Nakajima Ki-43 Oscar

The Nakajima Ki-43 Hayabusa was a single-engine land-based tactical fighter used by the Imperial Japanese Army Air Force in World War II. The army designation was "Army Type 1 Fighter" the Allied codename was "Oscar", but it was often called the "Army Zero" by American pilots for its resemblance to the Mitsubishi A6M Zero. Like the Japanese Navy's A6M Zero, the radial-engined Ki-43 was light and easy to fly. The Ki-43 was legendary for its combat performance in East Asia in the early years of the war.

It could outmaneuver any opponent, but did not have armor or self-sealing tanks. Its armament was poor until the last version in 1944. In spite of its drawbacks, the Ki-43 shot down more Allied aircraft than any other Japanese fighter and almost all the JAAF'S aces achieved most of their kills in it. Allied pilots often reported that the nimble Ki-43s were difficult targets, but burned easily or broke apart with few hits. Total production amounted to 5,919 aircraft. Many of these were used during the last months of the war for kamikaze missions against the American fleet.

The Ki-43 was the most widely-used Army fighter, and equipped 30 groups and 12 independent squadrons. The first version, Ki-43-I, entered service in 1941, the Ki-43-II in December 1942, the Ki-43-II-Kai in June 1943, and the Ki-43-IIIa in summer 1944. The aircraft fought in China, Burma, the Malay Peninsula, New Guinea, the Philippines, South Pacific islands and the Japanese home islands.

Like the Zero, the Ki-43 initially enjoyed air superiority in the skies of Malaya, Netherlands East Indies, Burma and New Guinea. This was partly to do with the better performance of the Oscar and partly due to the relatively small numbers of combat-ready Allied fighters, mostly the P-36 Hawk, Curtiss P-40, Brewster Buffalo, Hawker Hurricane and Curtiss-Wright CW-21 in Asia and the Pacific during the first months of the war. As the war progressed, however, the fighter suffered from the same weaknesses as the Ki-27 "Nate" and the A6M Zero; light armor and less-than-effective self-sealing fuel tanks, which caused high casualties in combat. Its armament of two machine guns also proved inadequate against the more heavily armored Allied aircraft. As newer Allied aircraft were introduced, such as the P-47 Thunderbolt, P-38 Lightning, P-51 Mustang, F4U Corsair, F6F Hellcat and late-model Supermarine Spitfire/Seafire, the Japanese were forced into a defensive war and most aircraft were flown by inexperienced pilots. However, even towards the end, the Oscar's excellent maneuverability could still gain advantage over rash Allied pilots. Like most Japanese combat types, many Hayabusas were at the end expended in kamikaze raids.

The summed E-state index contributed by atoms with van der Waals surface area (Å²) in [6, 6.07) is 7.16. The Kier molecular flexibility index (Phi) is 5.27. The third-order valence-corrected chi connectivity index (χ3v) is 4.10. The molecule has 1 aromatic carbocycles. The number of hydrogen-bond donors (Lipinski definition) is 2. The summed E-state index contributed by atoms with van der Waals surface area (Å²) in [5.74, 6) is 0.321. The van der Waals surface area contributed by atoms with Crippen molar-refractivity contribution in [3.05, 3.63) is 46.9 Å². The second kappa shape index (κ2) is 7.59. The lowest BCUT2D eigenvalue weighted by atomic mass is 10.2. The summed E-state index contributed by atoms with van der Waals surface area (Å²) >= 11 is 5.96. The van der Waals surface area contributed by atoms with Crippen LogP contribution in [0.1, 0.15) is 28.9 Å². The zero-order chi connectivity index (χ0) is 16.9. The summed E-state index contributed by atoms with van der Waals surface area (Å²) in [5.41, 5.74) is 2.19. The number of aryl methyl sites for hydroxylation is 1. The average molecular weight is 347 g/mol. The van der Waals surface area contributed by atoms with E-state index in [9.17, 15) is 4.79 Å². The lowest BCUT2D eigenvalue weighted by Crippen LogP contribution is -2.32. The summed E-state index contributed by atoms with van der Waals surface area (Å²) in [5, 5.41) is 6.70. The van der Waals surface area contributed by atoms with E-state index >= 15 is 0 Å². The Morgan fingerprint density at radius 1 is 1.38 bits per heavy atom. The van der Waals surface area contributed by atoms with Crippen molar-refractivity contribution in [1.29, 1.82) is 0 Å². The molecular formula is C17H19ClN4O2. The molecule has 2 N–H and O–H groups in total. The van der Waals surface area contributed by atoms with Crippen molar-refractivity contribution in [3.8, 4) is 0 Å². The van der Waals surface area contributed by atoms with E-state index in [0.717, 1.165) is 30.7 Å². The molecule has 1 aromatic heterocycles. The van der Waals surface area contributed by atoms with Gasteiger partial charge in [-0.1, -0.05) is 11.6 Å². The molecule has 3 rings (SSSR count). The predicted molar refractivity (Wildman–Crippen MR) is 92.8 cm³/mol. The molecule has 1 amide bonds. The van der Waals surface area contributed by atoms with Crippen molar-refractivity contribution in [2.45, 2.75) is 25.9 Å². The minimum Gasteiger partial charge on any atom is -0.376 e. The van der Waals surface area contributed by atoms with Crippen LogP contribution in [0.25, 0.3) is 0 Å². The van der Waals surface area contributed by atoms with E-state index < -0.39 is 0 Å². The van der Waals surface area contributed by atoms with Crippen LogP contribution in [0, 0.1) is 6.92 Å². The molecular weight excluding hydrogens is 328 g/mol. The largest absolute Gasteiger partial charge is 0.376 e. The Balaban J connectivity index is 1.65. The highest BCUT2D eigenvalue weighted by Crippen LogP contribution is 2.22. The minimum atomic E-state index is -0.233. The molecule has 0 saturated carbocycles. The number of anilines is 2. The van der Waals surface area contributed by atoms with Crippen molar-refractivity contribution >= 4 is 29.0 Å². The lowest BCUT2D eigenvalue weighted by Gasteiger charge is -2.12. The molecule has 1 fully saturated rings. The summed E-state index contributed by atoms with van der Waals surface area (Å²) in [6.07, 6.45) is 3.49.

The Ki-43 also served in an air defense role over Formosa, Okinawa and the Japanese home islands. Some examples were supplied to the pro-Japanese regimes of Thailand, Manchukuo and Wang Jingwei Government as well. The Thai units sometimes fought against the USAAF in southern China.

Hayabusas were well liked in the JAAF because of the pleasant flight characteristics and excellent maneuverability, and almost all JAAF fighter aces claimed victories with Hayabusa in some part of their career. At the end of the war, most Hayabusa units received Ki-84 Hayate "Frank" fighters, but some units flew the Hayabusa to the end of the war. The top-scoring Hayabusa pilot was Sergeant Satoshi Anabuki with 39 confirmed victories, almost all of them scored with the Ki-43.

General characteristics
  • Crew: One
  • Length: 8.92 m (29 ft 3⅜ in)
  • Wingspan: 10.84 m (35 ft 6¾ in)
  • Height: 3.27 m (10 ft 8¾in)
  • Wing area: 21.4 m² (230.4 ft²)
  • Empty weight: 1,910 kg (4,211 lb)
  • Loaded weight: 2,590 kg (5,710 lb)
  • Max takeoff weight: 2,925 kg (6,450 lb)
  • Powerplant: 1× Nakajima Ha-115 fourteen cylinder air-cooled radial engine, 858 kW (1,150 hp)

  • Maximum speed: 530 km/h (286 knots, 329 mph) at 4,000 m (13,125 ft)
  • Cruise speed: 440 km/h (237 knots, 273 mph)
  • Range: 1,760 km (952 nmi, 1095 mi)
  • Ferry range: 3,200 km (1,730 nmi, 1,990 mi)
  • Service ceiling: 11,200 m (36,750 ft)
  • Wing loading: 121 kg/m² (24.8 lb/sq ft)

  • 2× fixed, forward-firing 12.7 mm (.50 in) Ho-103 machine guns in the cowl with 250 rpg
  • 2× 250 kg (551 lb) bombs

** Nakajima Ki-43 Oscar - Warbird Fare

Other Warbirds

Facebook Twitter Stumbleupon Delicious Digg More Favorites

Back To Top